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wildcard442
29th April 2010, 12:59 AM
I am running KDE on F12 and I just installed TigerVNC server. I reconfigured /etc/sysconfig/vncservers as follows:

VNCSSERVERS="1:user1"
VNCSERVERARGS[1]="-geomeetry 800x600"

now when I start vncserver:
# service vncserver start

I get the following:

Starting VNC server: no displays configured

Anyone know what's wrong?

Doug G
29th April 2010, 02:12 AM
You have a spelling error in geometry for one thing, and I'd have to check to know if you need or want to use the dash in front of the argument.

Another guess, is display 1 in use already? Try a different display as a test.

Keldorn
29th April 2010, 07:18 AM
The same trouble here, but it just shows

Starting VNC server: 2:keldorn [FAILED]
The /etc/sysconfig/vncservers looks like

VNCSERVERS="2:keldorn"
VNCSERVERARGS[2]="-geometry 800x600 "
upd: you can use nomachinenx for remote connections - it is very easy to set it up and it has got nice client for windows and linux.

wildcard442
29th April 2010, 02:47 PM
OK, I updated my /etc/sysconfig/vncservers as follows:

VNCSSERVERS="2:user1"
VNCSERVERARGS[2]="geometry 800x600"

also tried:

VNCSSERVERS="2:user1"
VNCSERVERARGS[2]="-geometry 800x600"

and

VNCSSERVERS="2:user1"
VNCSERVERARGS[2]="-geometry 1024x768"


same problem:

Starting VNC server: no displays configured [FAILED]

any ideas?

smr54
29th April 2010, 05:06 PM
Just for fun, see what happens if you remove the geometry part.

wildcard442
29th April 2010, 05:22 PM
same thing:

Starting VNC server: no displays configured [FAILED]

smr54
29th April 2010, 10:32 PM
Grr.

What happens if you comment out the sysconfig stuff and just try running it from command line? Same thing?

Doug G
29th April 2010, 11:33 PM
Anything in your system logs that would help?

wildcard442
30th April 2010, 01:27 AM
how do I run it from the command line? I am using

# service vncserver start

from the command line to get it running... Is there a different way?

Newb question... how do I look at my system logs :D

smr54
30th April 2010, 04:05 AM
Sorry, mental shorthand.

Ok, first service vncserver stop. Make sure it's not running

pgrep Xvnc

That should just bring you back to a command prompt.

Then, as any user--don't have to be root, just type at a command line

vncserver

You'll be told to supply a password, do so. Note that vncserver only reads the first 8 characters, so no point in having a password longer than that.

See what happens. I suspect you'll have the same error, but one never knows.

Keldorn
30th April 2010, 01:32 PM
Anything in your system logs that would help?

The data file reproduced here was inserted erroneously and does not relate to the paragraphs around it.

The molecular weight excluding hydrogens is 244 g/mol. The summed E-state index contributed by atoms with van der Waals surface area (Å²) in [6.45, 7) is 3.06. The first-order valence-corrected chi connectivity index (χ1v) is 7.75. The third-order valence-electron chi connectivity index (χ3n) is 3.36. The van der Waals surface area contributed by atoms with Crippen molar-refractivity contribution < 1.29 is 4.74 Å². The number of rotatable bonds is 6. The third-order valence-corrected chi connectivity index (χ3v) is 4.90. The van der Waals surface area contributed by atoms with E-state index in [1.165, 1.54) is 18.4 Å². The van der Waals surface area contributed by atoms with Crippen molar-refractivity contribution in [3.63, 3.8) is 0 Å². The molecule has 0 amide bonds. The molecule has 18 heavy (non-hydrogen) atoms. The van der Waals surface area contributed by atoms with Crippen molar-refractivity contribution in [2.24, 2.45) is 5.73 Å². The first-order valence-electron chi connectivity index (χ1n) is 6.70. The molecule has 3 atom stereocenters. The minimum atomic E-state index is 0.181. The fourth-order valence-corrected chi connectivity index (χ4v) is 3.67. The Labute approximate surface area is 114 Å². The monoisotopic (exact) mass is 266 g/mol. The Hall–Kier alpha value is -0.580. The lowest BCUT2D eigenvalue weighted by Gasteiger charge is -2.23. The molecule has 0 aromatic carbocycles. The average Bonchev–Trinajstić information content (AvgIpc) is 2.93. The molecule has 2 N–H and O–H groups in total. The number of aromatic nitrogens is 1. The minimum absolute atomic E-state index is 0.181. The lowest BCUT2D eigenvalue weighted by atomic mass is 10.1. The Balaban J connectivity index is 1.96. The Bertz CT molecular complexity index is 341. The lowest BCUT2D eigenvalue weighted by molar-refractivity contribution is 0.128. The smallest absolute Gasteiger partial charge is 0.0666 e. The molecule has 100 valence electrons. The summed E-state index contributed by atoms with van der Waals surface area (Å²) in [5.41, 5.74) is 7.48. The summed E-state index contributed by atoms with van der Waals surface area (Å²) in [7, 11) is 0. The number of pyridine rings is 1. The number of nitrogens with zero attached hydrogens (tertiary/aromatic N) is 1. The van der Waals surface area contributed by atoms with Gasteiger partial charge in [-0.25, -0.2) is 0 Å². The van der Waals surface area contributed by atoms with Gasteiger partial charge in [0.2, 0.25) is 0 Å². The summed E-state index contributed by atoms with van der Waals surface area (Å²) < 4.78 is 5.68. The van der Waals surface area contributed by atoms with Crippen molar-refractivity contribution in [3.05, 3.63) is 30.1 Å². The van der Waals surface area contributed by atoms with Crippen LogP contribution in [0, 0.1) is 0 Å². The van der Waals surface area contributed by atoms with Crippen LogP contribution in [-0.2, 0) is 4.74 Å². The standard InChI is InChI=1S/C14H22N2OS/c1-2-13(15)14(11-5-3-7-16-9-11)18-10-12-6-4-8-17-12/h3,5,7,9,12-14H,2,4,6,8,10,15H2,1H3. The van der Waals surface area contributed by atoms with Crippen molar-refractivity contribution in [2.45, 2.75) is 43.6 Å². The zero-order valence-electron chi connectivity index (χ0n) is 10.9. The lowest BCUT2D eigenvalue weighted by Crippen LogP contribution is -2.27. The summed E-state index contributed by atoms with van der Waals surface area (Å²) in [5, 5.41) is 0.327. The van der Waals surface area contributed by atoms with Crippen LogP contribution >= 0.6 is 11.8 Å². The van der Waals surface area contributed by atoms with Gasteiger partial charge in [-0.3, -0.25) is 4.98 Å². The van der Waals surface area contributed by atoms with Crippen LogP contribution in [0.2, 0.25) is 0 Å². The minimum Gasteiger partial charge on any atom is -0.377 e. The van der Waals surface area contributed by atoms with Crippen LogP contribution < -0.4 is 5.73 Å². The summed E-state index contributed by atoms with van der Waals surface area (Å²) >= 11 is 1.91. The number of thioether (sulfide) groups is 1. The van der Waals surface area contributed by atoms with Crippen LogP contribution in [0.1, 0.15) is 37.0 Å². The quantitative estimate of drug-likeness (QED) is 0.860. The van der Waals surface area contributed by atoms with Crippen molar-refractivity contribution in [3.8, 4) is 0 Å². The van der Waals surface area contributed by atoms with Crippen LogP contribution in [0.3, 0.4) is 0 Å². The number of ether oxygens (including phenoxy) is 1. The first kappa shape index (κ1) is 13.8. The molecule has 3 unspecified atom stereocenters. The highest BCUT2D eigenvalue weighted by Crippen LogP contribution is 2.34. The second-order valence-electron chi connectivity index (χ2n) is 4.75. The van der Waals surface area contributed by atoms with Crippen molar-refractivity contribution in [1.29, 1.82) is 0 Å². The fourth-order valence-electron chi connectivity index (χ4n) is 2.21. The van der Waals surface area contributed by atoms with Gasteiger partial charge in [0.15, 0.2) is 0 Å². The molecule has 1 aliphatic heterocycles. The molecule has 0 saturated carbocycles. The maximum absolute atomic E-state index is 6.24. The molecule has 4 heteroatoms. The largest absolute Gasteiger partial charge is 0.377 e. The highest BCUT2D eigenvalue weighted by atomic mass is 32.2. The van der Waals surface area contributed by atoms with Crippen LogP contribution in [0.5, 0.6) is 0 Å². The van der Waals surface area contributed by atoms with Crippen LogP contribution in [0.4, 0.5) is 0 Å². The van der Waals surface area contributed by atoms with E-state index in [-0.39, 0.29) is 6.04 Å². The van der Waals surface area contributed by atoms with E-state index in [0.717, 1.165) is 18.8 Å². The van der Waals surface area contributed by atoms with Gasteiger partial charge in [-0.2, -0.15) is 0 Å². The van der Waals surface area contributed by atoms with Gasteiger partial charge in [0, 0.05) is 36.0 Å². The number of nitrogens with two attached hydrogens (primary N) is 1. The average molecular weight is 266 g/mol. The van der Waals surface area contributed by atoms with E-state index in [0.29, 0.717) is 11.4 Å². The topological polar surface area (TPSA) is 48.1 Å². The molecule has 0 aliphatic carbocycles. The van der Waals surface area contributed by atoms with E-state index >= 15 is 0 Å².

There is no logs for vncserver

Ok, first service vncserver stop. Make sure it's not running

pgrep Xvnc

That should just bring you back to a command prompt.

Then, as any user--don't have to be root, just type at a command line

vncserver

You'll be told to supply a password, do so. Note that vncserver only reads the first 8 characters, so no point in having a password longer than that.

See what happens. I suspect you'll have the same error, but one never knows.
it is successfully starts - but don't accept any connections

smr54
30th April 2010, 01:57 PM
Ok, when it starts, it should say what display it is using, Something like

desktop is myhost.mydomain:1

That number after the colon is what you want--:1 is the most typical, meaning that you're on display :0 and so vncserver will use display :1.

Now from another machine, when running vncviewer try to connect with the host and specify that display. For example, you open vncviewer on another machine and when it asks for hostname do

hostname (whatever the hostname or host IP is):1, for example

myhost.mydomain:1

If it's still not accepting connections, then it might be your iptables blocking it. Vnc usually uses ports 5900-6900. You can temporarily turn it off with iptables -F (Note that will completely open your firewall, so if this machine faces the Internet, you might not want to do that--regardless, if you do, just do it for testing, then do

service iptables restart

to put the firewall back in place.

If that turns out to be the issue, you'll have to add a rule--I think that there's a GUI firewall configuration tool, but the name escapes me at the moment.

Keldorn
30th April 2010, 05:41 PM
I forgot to say - the iptables was disabled and it is still don't wotk (As I said before - I have found solution for graphical remote connections - nomachinenx). Now I am just wondering why vncserver don't works as it should.

Doug G
30th April 2010, 07:16 PM
Why not try starting vncserver directly. From a terminal window command line just enter vncserver :2

You should get a message that you'll need to set a password, or if you've done that in the past you should just get a message saying vncserver started. Or if there is an error you should see the error message immediately.

Then assuming you're on the same computer, you can check out vnc with vncviewer localhost:2

Keldorn
30th April 2010, 08:18 PM
Why not try starting vncserver directly. From a terminal window command line just enter vncserver :2